It was a lovely thing to wake up and know I was not facing chemo again—hopefully never, but at least not any time soon. The carboplatin was easier, but I was queasy the next morning.
My chemo nurse, Linda, and I considered crying when I left. I didn’t say goodbye to the others. Move out, move on. I’ll see them quarterly. Linda had another woman still there when I left. It was a crazy morning, with five of us there because of a scheduling confusion. The woman who’d had fluid drained from her abdomen was back, and said she could feel it building up again, pressing on her stomach. Somehow, for the first time, with everyone else in the chemo room a “repeat offender,” I thought, I can do it if they can. I can go back for a second or third round if I need to. I even said it out loud, to my priest, Rebekah, when I called to check in, as I do after every treatment.
On Sunday I threw up in the parking lot, very neatly, sitting in my car with the door open. My doctor had said that with the last treatment being just carboplatin, I would “coast across the finish line,” but that was not my experience. His analogies and metaphors take me only so far.
After sleeping and dozing away Sunday, I went to bed around ten, earlier than usual. I didn’t feel at all well, and even the following morning was not quite right. The sun was out, and I felt that I should walk, get laundry hung out. I hated feeling so puny. I’d have been perfectly happy to go back to bed.
I couldn’t imagine being one of the women in the clinical trials who received ten or twelve rounds of this platin regimen. I didn’t think I’d have made it all the way through. Well, my doctor told me that I wouldn’t have—they’d have pulled me out of the trial because of the neuropathy. The life of the hospital goes on today, I think—my doctor is in surgery, some women are getting chemo.
Linda called to check on me. She apologized for interrupting me and not letting me finish saying my goodbye on Friday, but she was afraid that she’d cry and we’d just stand there being "weepy messes." It must be hard to know with one part of your brain that you have a job to do, and with the other to connect to people and get close.
I was tired of taking care of things. Everything took energy, and I almost resented spending it. I was ready to be done with all this treatment, to get stronger, to find something that approximated normal. To get excited again about writing or work or even jogging. As it was, port removal and then the follow-up CATscan and final doctor’s appointment seemed to be the boundaries: another month of this odd limbo.
I again walked the relatively flat North Rim Trail. I saw no people, but was cheered by all the green and by watching a raccoon descend from a tree trunk. It was a good year for wild phlox—great drifts of them still bloomed in the prairie by the covered bridge. The walk wore me out, however; I took two naps.
On Thursday, before what would have been my final chemo if I’d finished all twelve treatments, I tried and failed to nap. My body rested, but my mind raced. I began to cry as the enormity of it all hit me: I didn’t have to die of cancer, at least not right now. “We’re going for broke,” I remembered my doctor saying, and it may be that I am indeed cured, after four months of chemo and a year total out of my life. That seems a miracle in and of itself.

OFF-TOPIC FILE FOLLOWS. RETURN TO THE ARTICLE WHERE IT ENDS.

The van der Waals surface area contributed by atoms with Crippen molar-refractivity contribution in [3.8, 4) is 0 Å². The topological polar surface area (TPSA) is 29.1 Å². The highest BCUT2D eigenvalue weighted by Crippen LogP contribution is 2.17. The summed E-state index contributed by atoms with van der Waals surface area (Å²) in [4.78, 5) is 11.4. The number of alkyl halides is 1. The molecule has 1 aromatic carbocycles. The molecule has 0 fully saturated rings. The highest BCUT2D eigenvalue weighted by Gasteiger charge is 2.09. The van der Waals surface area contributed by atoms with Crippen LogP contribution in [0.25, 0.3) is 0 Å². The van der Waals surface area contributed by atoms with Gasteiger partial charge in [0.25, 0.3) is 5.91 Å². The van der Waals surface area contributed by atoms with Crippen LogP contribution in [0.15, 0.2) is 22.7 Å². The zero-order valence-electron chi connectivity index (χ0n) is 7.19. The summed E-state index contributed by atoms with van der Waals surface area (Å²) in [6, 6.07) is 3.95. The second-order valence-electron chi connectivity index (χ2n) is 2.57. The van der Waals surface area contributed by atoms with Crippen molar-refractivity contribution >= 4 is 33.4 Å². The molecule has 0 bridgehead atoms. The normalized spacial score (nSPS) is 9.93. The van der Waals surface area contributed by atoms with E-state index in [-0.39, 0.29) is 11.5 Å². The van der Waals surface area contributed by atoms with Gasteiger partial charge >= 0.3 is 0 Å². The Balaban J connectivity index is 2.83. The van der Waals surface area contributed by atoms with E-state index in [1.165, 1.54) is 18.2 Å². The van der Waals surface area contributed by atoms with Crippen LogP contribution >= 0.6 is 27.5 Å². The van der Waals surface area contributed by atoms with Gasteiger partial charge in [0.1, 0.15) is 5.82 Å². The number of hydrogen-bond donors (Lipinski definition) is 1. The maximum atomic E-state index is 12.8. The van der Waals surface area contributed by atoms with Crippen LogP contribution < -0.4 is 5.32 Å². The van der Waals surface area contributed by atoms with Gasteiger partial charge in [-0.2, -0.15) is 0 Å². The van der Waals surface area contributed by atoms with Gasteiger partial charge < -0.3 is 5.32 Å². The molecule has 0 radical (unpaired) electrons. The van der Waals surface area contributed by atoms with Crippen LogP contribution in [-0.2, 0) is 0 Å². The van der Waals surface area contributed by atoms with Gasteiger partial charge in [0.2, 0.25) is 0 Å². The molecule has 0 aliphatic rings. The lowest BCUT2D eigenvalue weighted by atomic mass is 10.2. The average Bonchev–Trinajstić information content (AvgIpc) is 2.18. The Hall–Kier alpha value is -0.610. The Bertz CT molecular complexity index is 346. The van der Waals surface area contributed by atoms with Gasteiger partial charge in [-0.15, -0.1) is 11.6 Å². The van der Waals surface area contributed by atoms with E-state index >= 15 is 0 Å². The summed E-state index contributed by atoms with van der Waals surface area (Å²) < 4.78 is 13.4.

Rebekah thinks that I’m still physically, mentally, and emotionally affected by the chemo. It just felt as though it was my week off between rounds. It was hard to take in that I was finished, that there will be no more IVs, no more Fridays with Linda. It’s been only four months, but they were intense four months. Rebekah’s friend has told her that it takes at least three weeks after the last chemo to start feeling normal again. I counted the days.
I was once pretty devil-may-care, joking that something would kill me one day, and it would probably be food. I figured that I’d die from my no-doubt clogged arteries, my heart strained from all the years of carrying what I euphemistically call “a little extra weight.” Now that I’ve had a brush with mortality, I am afraid in new ways.
I’ve tried to turn that fear into a constructive experience, slowly replacing the toxic chemicals I’ve used to clean. I’m eating more fake meat that’s really vegetables pulverized together, and buying wild-caught fish. I’m resistant to becoming a vegetarian, but I think about it. I’m reading labels before buying makeup and shampoo.
I am afraid that the neuropathy in my hands and feet will never back off, that the hearing damage is permanent, even though I’ve been given six months as the magic time period for evaluating such things. Imagine always keyboarding with fingers tingling as if they’ve been asleep! It doesn’t hurt, but it’s strange and I don’t like it.
I’m afraid that the chemo-brain will affect my grasp of words. Already I sometimes have to search for words I know. Standing around the coffee carafes, sugar, and creamers after church, I tried to explain to another parishioner what my port is and how it works. I couldn’t find the word tubing, instead pointed to the coffee stirrers in front of me and settling for straw. The words come back eventually, but not in a way that makes conversation very colorful.
“What time I am afraid, I will trust in thee,” proclaims the King James translation of Psalm 56:3. I’m trying to trust, but I’m also realizing how seriously we’ve compromised everything about this planet with our chemical additives. I can’t live in a bubble, and I don’t like living in fear.